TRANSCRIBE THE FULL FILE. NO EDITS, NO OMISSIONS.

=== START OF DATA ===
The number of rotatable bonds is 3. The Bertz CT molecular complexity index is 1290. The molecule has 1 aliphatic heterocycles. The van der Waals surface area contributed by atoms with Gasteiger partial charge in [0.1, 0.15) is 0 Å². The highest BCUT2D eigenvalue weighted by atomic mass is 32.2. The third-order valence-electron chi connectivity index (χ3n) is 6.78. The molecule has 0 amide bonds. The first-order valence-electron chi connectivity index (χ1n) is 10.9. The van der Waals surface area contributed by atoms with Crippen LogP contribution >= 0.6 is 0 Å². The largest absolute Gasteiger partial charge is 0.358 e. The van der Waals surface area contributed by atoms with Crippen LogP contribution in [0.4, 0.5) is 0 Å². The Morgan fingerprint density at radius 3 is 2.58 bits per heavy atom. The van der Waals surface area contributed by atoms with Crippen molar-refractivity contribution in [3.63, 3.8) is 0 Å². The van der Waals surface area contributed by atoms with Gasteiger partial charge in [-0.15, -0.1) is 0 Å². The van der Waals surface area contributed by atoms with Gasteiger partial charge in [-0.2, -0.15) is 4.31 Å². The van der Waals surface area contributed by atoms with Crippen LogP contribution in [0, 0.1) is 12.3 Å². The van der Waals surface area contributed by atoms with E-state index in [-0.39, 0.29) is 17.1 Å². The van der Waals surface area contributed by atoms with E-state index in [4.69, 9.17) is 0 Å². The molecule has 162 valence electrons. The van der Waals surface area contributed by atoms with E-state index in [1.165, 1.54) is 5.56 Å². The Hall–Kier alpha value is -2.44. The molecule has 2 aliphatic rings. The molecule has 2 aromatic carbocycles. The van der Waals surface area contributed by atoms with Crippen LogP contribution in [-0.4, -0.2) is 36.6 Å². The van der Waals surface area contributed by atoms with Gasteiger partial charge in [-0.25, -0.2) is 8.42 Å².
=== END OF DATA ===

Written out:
The number of rotatable bonds is 3. The Bertz CT molecular complexity index is 1290. The molecule has 1 aliphatic heterocycles. The van der Waals surface area contributed by atoms with Gasteiger partial charge in [0.1, 0.15) is 0 Å². The highest BCUT2D eigenvalue weighted by atomic mass is 32.2. The third-order valence-electron chi connectivity index (χ3n) is 6.78. The molecule has 0 amide bonds. The first-order valence-electron chi connectivity index (χ1n) is 10.9. The van der Waals surface area contributed by atoms with Crippen LogP contribution >= 0.6 is 0 Å². The largest absolute Gasteiger partial charge is 0.358 e. The van der Waals surface area contributed by atoms with Crippen LogP contribution in [0.4, 0.5) is 0 Å². The Morgan fingerprint density at radius 3 is 2.58 bits per heavy atom. The van der Waals surface area contributed by atoms with Crippen molar-refractivity contribution in [3.63, 3.8) is 0 Å². The van der Waals surface area contributed by atoms with Gasteiger partial charge in [-0.15, -0.1) is 0 Å². The van der Waals surface area contributed by atoms with Gasteiger partial charge in [-0.2, -0.15) is 4.31 Å². The van der Waals surface area contributed by atoms with Crippen LogP contribution in [0, 0.1) is 12.3 Å². The van der Waals surface area contributed by atoms with E-state index in [-0.39, 0.29) is 17.1 Å². The van der Waals surface area contributed by atoms with E-state index in [4.69, 9.17) is 0 Å². The molecule has 162 valence electrons. The van der Waals surface area contributed by atoms with E-state index in [1.165, 1.54) is 5.56 Å². The Hall–Kier alpha value is -2.44. The molecule has 2 aliphatic rings. The molecule has 2 aromatic carbocycles. The van der Waals surface area contributed by atoms with Crippen LogP contribution in [-0.4, -0.2) is 36.6 Å². The van der Waals surface area contributed by atoms with Gasteiger partial charge in [-0.25, -0.2) is 8.42 Å².